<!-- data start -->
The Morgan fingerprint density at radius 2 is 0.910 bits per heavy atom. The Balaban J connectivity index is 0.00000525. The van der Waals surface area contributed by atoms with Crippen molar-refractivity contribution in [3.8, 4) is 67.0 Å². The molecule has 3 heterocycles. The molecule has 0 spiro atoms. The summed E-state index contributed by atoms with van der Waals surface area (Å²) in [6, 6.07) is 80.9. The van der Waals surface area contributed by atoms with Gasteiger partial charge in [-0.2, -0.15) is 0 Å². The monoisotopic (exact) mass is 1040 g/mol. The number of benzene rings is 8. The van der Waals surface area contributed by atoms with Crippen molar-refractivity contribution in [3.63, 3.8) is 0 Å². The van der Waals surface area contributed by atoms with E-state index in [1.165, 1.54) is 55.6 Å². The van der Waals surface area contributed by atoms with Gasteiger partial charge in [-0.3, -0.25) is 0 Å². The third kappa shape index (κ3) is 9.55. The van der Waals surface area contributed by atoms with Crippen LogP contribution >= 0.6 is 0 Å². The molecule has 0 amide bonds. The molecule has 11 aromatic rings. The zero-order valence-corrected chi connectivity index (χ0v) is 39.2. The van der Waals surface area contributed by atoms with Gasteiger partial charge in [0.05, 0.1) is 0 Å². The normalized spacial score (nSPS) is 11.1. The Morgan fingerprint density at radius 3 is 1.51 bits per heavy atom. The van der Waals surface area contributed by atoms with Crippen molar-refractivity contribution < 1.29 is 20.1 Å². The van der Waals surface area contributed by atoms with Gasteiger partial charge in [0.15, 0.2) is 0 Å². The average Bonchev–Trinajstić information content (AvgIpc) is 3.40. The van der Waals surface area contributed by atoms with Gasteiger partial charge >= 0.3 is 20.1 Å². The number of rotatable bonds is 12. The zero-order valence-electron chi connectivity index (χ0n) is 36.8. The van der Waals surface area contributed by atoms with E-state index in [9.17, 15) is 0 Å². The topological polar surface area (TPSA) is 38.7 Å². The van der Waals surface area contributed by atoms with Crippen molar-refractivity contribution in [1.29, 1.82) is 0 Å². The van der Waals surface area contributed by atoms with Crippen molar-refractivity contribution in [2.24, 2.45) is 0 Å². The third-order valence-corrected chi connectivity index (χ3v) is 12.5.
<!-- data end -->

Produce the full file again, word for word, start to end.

The Morgan fingerprint density at radius 2 is 0.910 bits per heavy atom. The Balaban J connectivity index is 0.00000525. The van der Waals surface area contributed by atoms with Crippen molar-refractivity contribution in [3.8, 4) is 67.0 Å². The molecule has 3 heterocycles. The molecule has 0 spiro atoms. The summed E-state index contributed by atoms with van der Waals surface area (Å²) in [6, 6.07) is 80.9. The van der Waals surface area contributed by atoms with Gasteiger partial charge in [-0.2, -0.15) is 0 Å². The monoisotopic (exact) mass is 1040 g/mol. The number of benzene rings is 8. The van der Waals surface area contributed by atoms with Crippen molar-refractivity contribution in [3.63, 3.8) is 0 Å². The van der Waals surface area contributed by atoms with E-state index in [1.165, 1.54) is 55.6 Å². The van der Waals surface area contributed by atoms with Gasteiger partial charge in [-0.3, -0.25) is 0 Å². The third kappa shape index (κ3) is 9.55. The van der Waals surface area contributed by atoms with Crippen LogP contribution >= 0.6 is 0 Å². The molecule has 0 amide bonds. The molecule has 11 aromatic rings. The zero-order valence-corrected chi connectivity index (χ0v) is 39.2. The van der Waals surface area contributed by atoms with Gasteiger partial charge in [0.05, 0.1) is 0 Å². The normalized spacial score (nSPS) is 11.1. The Morgan fingerprint density at radius 3 is 1.51 bits per heavy atom. The van der Waals surface area contributed by atoms with Crippen molar-refractivity contribution < 1.29 is 20.1 Å². The van der Waals surface area contributed by atoms with Gasteiger partial charge in [0.15, 0.2) is 0 Å². The average Bonchev–Trinajstić information content (AvgIpc) is 3.40. The van der Waals surface area contributed by atoms with Gasteiger partial charge >= 0.3 is 20.1 Å². The number of rotatable bonds is 12. The zero-order valence-electron chi connectivity index (χ0n) is 36.8. The van der Waals surface area contributed by atoms with E-state index in [9.17, 15) is 0 Å². The topological polar surface area (TPSA) is 38.7 Å². The van der Waals surface area contributed by atoms with Crippen molar-refractivity contribution in [1.29, 1.82) is 0 Å². The van der Waals surface area contributed by atoms with Crippen molar-refractivity contribution in [2.24, 2.45) is 0 Å². The third-order valence-corrected chi connectivity index (χ3v) is 12.5.